1925 Biography - T Brown

Some time in the early seventies, a man, woman and child came to Vienna and settled down to make a home together apparently with very little to begin with. They were recognized by neighbors and friends as Mr. T. C. Brown and family. He applied himself to work of different kinds to procure a living. It was soon discovered that he was a man of ability and he was elected Police Magistrate and to some minor offices of the village. Being and educated man and conducting himself with propriety and good judgement, he made many Friends in the village and county. He acquired some property and was a citizen and officially (County Judge) in good standing in the county. Early in the spring of 1879 a messenger from the Masonic Manual Life Insurance Company came here looking for Pressley J. O'Bannon who had disappeared from the town of Leavensworth, Crawford County, Ind., seven years before. O'Bannon was about 34 years old when he disappeared. A lawyer by profession, interested some in politics and was Township Trustee. Where he resided he had a wife and two sons and a some of property. Up to within a few months before his leaving he had borne a splendid character and was supposedly happy in his family life. A short time before, however, he began drinking. He left his home, Fredonnia, Ind., one evening to attend a meeting of his Masonic lodge at Levensworth, a town nearby, conduct. He entered the lodge room intoxicated, so the story goes, and asked a stay of proceedings which was granted. He staggered out of the room and was seen no more. His horse was found tied in an unused stable a few days afterward, but no trace of the rider. A rumor was current that he had boarded an Ohio River steamboat on that fateful night and had been seen to leave it at Evansville, Ind. He seems to have lost track of himself for several days and when he came to himself he was sawing wood for a man in Southern Illinois. He decided never to return home thinking his family would be better off without him. He picked up a woman and child and wandered into Vienna and would probably have lived here many years as he had the last seven if he had not had a policy in the above mentioned insurance company. His family mourned him as dead. His wife administered on his estate and applied for the money due on her husband's policy. It seems she could not prove his death and they could not prove he was living but they continued to postpone the payment as long as they could and a short time before the seven years had expired a letter was received by the Postmaster at Leavensworth, Ind., from Dr. N. S. Hudson, a druggist of Tunnel Hill, Ill., who had served under O'Bannon in the army, asking if he would like to know the whereabouts of P. J. O'Bannon. The company sent a man in question. O'Bannon told this man he had never been married to the woman he was living with and the understanding between them was that she would accept what he had to give and that he might leave at any time.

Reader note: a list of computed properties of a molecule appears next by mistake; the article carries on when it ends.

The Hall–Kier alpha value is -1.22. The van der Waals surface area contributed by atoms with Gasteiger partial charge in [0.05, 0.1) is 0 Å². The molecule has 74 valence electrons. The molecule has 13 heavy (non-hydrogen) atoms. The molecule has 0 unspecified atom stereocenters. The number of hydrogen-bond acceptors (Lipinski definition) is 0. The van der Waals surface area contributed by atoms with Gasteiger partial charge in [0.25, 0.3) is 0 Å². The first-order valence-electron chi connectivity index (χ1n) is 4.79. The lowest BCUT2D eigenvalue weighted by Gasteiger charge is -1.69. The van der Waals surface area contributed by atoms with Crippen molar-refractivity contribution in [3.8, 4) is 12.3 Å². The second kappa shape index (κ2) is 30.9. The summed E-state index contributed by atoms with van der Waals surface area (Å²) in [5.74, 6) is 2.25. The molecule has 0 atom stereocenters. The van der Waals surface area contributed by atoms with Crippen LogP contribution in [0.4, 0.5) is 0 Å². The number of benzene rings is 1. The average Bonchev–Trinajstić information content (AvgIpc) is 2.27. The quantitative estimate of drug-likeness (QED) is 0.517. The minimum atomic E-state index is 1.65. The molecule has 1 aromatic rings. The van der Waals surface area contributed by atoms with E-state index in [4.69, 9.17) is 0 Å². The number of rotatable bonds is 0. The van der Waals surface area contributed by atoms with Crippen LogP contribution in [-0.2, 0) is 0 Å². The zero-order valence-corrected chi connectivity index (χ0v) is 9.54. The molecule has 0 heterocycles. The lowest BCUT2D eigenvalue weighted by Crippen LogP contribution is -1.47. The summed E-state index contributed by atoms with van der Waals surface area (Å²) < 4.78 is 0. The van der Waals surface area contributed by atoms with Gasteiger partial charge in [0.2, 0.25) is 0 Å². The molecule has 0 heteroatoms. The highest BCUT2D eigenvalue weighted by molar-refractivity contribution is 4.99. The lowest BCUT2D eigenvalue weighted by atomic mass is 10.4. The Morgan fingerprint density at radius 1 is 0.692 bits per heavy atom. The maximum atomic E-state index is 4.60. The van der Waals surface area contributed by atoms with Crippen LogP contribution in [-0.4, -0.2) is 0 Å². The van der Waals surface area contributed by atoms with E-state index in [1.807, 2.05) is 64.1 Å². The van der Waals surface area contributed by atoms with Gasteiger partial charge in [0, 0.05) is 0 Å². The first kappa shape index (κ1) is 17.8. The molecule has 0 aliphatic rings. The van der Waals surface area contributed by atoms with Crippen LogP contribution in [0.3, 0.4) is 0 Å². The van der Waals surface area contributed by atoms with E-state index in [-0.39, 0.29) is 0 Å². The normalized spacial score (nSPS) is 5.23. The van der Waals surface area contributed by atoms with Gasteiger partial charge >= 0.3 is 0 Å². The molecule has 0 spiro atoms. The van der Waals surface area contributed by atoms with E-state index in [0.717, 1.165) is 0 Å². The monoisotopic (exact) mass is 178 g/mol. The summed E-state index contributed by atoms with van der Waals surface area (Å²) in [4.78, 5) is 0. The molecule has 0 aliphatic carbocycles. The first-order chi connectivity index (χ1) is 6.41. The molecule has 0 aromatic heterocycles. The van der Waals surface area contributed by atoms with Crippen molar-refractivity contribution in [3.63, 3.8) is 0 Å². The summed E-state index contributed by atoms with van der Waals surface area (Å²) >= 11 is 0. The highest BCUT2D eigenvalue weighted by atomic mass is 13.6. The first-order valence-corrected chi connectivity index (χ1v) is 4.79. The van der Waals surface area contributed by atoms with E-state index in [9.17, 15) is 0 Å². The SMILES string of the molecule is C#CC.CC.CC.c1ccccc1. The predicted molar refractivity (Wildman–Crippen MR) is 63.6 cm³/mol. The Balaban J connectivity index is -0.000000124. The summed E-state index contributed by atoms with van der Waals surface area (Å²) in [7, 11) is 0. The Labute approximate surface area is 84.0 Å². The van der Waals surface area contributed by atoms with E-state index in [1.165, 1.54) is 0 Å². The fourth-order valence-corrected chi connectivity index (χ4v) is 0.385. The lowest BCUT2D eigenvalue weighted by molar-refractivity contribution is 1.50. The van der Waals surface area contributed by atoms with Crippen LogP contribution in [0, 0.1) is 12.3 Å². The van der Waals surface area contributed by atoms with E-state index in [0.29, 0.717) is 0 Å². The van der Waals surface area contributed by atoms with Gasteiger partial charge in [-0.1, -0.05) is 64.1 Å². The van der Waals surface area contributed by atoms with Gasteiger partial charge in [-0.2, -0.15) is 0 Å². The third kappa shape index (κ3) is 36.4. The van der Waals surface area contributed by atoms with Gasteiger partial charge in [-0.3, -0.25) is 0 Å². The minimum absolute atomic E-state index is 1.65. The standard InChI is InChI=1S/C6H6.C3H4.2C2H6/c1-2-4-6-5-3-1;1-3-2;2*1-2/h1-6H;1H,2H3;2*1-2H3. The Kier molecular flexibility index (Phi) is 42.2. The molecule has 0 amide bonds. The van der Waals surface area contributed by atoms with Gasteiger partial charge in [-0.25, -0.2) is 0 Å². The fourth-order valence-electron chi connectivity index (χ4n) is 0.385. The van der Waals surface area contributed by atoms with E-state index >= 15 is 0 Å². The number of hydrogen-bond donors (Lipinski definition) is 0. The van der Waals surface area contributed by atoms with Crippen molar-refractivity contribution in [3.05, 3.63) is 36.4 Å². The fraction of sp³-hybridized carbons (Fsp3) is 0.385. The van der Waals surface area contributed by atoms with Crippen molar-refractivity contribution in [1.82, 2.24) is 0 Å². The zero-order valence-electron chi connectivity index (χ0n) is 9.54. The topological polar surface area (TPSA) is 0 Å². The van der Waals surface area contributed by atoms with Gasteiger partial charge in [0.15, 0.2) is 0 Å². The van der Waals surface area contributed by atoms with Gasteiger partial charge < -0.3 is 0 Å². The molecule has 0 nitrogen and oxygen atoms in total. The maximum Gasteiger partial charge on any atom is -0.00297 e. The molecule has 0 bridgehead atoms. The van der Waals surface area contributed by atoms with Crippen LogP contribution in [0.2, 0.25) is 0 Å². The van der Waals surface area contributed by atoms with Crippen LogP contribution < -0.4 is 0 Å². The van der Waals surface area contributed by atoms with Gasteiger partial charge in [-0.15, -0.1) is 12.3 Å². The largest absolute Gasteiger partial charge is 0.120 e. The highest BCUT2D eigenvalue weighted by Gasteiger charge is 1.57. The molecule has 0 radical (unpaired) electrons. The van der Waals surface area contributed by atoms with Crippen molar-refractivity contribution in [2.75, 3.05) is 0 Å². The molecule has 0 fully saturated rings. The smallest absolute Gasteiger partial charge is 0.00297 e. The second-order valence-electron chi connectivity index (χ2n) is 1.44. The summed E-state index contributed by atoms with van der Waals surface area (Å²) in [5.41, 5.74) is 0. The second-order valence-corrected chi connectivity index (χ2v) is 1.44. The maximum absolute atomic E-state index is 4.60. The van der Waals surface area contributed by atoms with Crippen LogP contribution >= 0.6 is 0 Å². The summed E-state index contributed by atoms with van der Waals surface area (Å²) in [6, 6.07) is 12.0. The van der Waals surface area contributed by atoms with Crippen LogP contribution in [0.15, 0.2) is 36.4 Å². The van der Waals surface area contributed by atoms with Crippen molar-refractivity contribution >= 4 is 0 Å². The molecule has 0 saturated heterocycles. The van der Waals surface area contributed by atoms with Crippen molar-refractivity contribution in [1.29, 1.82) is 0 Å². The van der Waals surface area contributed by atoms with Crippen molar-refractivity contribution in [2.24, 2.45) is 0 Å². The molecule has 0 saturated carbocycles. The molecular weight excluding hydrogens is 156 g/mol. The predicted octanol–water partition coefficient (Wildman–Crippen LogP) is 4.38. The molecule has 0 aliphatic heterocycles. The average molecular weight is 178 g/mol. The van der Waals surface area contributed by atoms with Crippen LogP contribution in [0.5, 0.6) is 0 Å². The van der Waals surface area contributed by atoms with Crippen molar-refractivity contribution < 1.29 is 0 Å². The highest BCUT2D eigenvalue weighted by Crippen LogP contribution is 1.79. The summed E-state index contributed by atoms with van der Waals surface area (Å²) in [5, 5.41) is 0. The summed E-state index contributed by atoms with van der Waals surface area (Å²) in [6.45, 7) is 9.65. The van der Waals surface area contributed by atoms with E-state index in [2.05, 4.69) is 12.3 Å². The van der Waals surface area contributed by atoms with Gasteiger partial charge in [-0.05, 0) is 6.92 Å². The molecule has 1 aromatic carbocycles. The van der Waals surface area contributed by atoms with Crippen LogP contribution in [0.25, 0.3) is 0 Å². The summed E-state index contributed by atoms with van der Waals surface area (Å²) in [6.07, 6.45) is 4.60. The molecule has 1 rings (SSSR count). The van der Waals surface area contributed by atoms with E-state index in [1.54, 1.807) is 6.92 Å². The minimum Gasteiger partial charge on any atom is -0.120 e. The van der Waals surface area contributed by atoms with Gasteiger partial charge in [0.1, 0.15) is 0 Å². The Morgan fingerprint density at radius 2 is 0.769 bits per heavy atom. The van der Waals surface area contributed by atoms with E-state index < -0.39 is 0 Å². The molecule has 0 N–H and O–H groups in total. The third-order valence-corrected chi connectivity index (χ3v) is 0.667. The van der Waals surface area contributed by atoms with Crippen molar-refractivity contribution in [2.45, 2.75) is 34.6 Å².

He immediately returned to his father's home at Alton, Ind., where his two sons were. His father was overjoyed and while his wife was willing to forgive his absence, she was not willing to forgive the Mrs. Judge Brown and applied for a divorce. Any further knowledge of these parties is hidden by time and distance, but since truth is stranger than fiction, no doubt, the story ended with ample punishment for the transgressor. (A statement was given out that Brown as Judge had assessed a heavy fine on Dr. Hudson for selling liquor unlawfully and stung by this act Hudson sought revenge by reporting him. The court records show the case dismissed and no fine had been assessed.)

Extracted 08 Feb 2017 by Norma Hass from 1925 A History of Johnson County, Illinois, by Mrs. P. T. Chapman, pages 415-416.

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